May 1 (8 p.m.)
Kennedy Center Concert Hall, Washington
National Symphony Orchestra
Christoph Eschenbach & Ankush Kumar Bahl conducting
John Lescault, Lawrence Redmond, Danny Yoerges & Tracey Stephens, actors
“Beyond the Score: Beethoven’s Symphony No. 5 – Fate Knocks?”
$10-$85
(800) 444-1324
www.kennedy-center.org

May 2 (1 p.m.)
Hardywood Park Craft Brewery, Ownby Lane at Overbrook Road, Richmond
Richmond Symphony musicians, staffers, board and league members, others
“Music Marathon at Hardywood”
solo and chamber works TBA
donation requested; proceeds benefit Richmond Symphony
(804) 788-4717
www.richmondsymphony.com

May 2 (8 p.m.)
Vlahcevic Concert Hall, Singleton Arts Center, Virginia Commonwealth University, Park Avenue at Harrison Street, Richmond
Rennolds Chamber Concerts:
Richard Goode, piano
Sarah Shafer, soprano
program TBA
$34
(804) 828-6776
www.arts.vcu.edu/music

May 2 (8 p.m.)
May 3 (2:30 p.m.)
Sandler Arts Center, 201 S. Market St., Virginia Beach
Virginia Symphony
Benjamin Rous conducting
“Disney ‘Fantasia’ Live in Concert”
$18.25-$60
(757) 892-6366
www.virginiasymphony.org

May 2 (8 p.m.)
Kennedy Center Concert Hall, Washington
National Symphony Orchestra
Christoph Eschenbach conducting
Johann Strauss II: “Die Fledermaus” Overture
Penderecki: Concerto grosso for three cellos and orchestra
Steven Honigberg, James Lee & David Teie, cellos
Beethoven: Symphony No. 5 in C minor
$10-$85
(800) 444-1324
www.kennedy-center.org

May 2 (8 p.m.)
May 3 (3 p.m.)
Music Center at Strathmore, 5301 Tuckerman Lane, North Bethesda, MD
National Philharmonic
Piotr Gajewski conducting
Mozart: “The Marriage of Figaro” Overture
Mozart: Piano Concerto No. 21 in C major, K. 467
Christopher Taylor, piano
Mozart: Symphony No. 41 in C major, K. 551 (“Jupiter”)
(301) 581-5100
www.strathmore.org

May 3 (3 p.m.)
Blackwell Auditorium, Randolph-Macon College, 205 Henry St., Ashland
Richmond Symphony
Steven Smith conducting
Rossini: “The Italian Girl in Algiers” Overture
Ginastera: Harp Concerto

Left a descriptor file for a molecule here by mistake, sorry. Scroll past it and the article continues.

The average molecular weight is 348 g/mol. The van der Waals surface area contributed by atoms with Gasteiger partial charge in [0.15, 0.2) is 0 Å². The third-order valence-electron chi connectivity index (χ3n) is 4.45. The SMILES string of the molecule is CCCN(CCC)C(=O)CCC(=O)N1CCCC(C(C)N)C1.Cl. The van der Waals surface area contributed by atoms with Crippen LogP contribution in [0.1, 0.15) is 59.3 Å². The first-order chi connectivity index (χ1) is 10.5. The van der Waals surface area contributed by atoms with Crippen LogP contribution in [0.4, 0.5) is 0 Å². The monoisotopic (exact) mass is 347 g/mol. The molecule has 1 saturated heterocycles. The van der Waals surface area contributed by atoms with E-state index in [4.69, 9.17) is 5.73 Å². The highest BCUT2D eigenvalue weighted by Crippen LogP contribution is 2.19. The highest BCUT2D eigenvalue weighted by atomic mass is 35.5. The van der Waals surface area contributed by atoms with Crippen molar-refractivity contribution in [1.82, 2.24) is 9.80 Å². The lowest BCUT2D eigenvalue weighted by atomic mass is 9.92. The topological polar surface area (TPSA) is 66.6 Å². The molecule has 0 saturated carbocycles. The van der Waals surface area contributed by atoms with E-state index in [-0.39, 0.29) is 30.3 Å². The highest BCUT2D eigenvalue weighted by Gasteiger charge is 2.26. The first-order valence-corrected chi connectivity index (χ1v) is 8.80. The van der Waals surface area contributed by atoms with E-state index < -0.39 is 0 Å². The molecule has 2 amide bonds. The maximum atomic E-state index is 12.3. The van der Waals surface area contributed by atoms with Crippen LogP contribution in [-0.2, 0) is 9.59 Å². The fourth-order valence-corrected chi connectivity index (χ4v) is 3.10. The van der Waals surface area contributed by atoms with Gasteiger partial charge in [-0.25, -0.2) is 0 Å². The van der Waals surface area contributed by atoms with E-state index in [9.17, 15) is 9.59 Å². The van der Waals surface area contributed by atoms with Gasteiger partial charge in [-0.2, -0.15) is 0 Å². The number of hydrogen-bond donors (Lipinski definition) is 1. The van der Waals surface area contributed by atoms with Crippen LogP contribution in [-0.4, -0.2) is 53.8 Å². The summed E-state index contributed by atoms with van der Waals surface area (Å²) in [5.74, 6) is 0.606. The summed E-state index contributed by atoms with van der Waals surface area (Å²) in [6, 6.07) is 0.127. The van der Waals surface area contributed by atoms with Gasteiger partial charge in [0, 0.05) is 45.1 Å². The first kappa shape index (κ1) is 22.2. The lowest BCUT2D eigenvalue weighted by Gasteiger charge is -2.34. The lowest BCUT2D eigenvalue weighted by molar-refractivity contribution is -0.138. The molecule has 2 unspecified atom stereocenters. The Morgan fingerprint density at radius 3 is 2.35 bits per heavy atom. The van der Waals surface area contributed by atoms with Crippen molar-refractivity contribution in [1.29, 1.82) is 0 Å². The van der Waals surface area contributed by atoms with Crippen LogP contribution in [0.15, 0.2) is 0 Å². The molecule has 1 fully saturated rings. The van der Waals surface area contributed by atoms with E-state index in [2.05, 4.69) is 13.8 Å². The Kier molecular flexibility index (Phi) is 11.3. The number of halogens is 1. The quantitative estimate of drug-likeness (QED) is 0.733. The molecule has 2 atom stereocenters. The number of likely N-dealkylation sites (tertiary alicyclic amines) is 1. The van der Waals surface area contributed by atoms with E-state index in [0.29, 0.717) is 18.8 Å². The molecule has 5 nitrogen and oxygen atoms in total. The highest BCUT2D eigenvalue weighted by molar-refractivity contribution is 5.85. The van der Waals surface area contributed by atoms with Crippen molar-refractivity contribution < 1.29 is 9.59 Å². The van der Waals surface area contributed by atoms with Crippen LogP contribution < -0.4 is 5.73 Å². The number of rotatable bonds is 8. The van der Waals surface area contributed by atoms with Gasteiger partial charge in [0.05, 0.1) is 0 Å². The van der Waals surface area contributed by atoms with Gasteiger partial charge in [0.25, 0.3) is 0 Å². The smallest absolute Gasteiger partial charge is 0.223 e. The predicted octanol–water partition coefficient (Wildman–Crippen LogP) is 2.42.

Lynette Wardle, harp
De Falla: “The Three-Cornered Hat” Suite No. 1
Arriaga: Symphony in D major
$20
(800) 514-3849 (ETIX)
www.richmondsymphony.com

May 3 (4 p.m.)
Episcopal Church of the Holy Comforter, Monument Avenue at Staples Mill Road, Richmond
Chamber Music Society of Central Virginia:
Carsten Schmidt, harpsichord
J.S. Bach: “The Well-Tempered Clavier,” Book 1
$25
(804) 519-2098
www.cmscva.org

May 5 (7 p.m.)
St. Luke Lutheran Church, 7757 Chippenham Parkway, Richmond
Virginia Benefit Chorale
program TBA
donation requested; proceeds benefit Virginia Leukemia and Lymphoma Society
(804) 272-0486
www.stlukerichmond.org

May 6 (8:15 p.m.)
Old Cabell Hall, University of Virginia, Charlottesville
Michael Idzior, euphonium
Johan de Meij: “UFO Concerto”
Sawako Yamazato: “Minyo Fantasy”
J.S. Bach: Cello Sonata No. 3 (euphonium arr.)
free
(434) 924-3376
www.music.virginia.edu

May 7 (7 p.m.)
May 8 (8 p.m.)
May 9 (8 p.m.)
Kennedy Center Concert Hall, Washington
National Symphony Orchestra
Christoph Eschenbach conducting
Sibelius: Violin Concerto
Leonidas Kavakos, violin
Mahler: Symphony No. 5
$29-$85
(800) 444-1324
www.kennedy-center.org

May 7 (7:30 p.m.)
Terrace Theater, Kennedy Center, Washington
Pro Musica Hebraica:
ARC Ensemble
“Before the Night: Jewish Classical Masterpieces of pre-1933 Europe”
Jerzy Fitelberg: Quartet No. 2
Castelnuovo-Tedesco: Piano Quintet No. 1
Korngold: Suite for two violins, cello and piano left-hand
$44
(800) 444-1324
www.kennedy-center.org

May 7 (8 p.m.)
Music Center at Strathmore, 5301 Tuckerman Lane, North Bethesda, MD
Baltimore Symphony Orchestra
Marin Alsop conducting
Rimsky-Korsakov: “Russian Easter Overture”
Tchaikovsky: Piano Concerto No. 1 in B flat minor
Lukáš Vondrácek, piano
Prokofiev: Symphony No. 7
$55-$105
(877) 276-1444 (Baltimore Symphony box office)
www.strathmore.org

May 8 (7:30 p.m.)
St. Michael’s Episcopal Church, 8706 Quaker Lane, Bon Air
American Guild of Organists Repertoire Recital Series:
Wesley Parrott, organ
J.S. Bach: Toccata and Fugue in E major, BWV 566
Dandrieu: “Premier Livre de Pièces d’Orgue”
Howells: “Six Pieces for Organ” – Saraband and “Master Tallis’s Testament”
Mendelssohn: Sonata in F minor, Op. 65, No. 1
Lefébure-Wely: “L’Organiste Moderne,” Book 11 – Sortie in E major
Vierne: “Triptyque pour grand Orgue” – “Stèle pour en enfant défunt”
Vierne: “Pièces de Fantasie” Suite No. 3, Op. 54, No. 2 – Impromptu
Widor: Symphony No. 5, Op. 42, No.1 – I: Allegro vivace (variations)
donation requested
(804) 272-0992
www.richmondago.org

May 9 (8 p.m.)
May 10 (3 p.m.)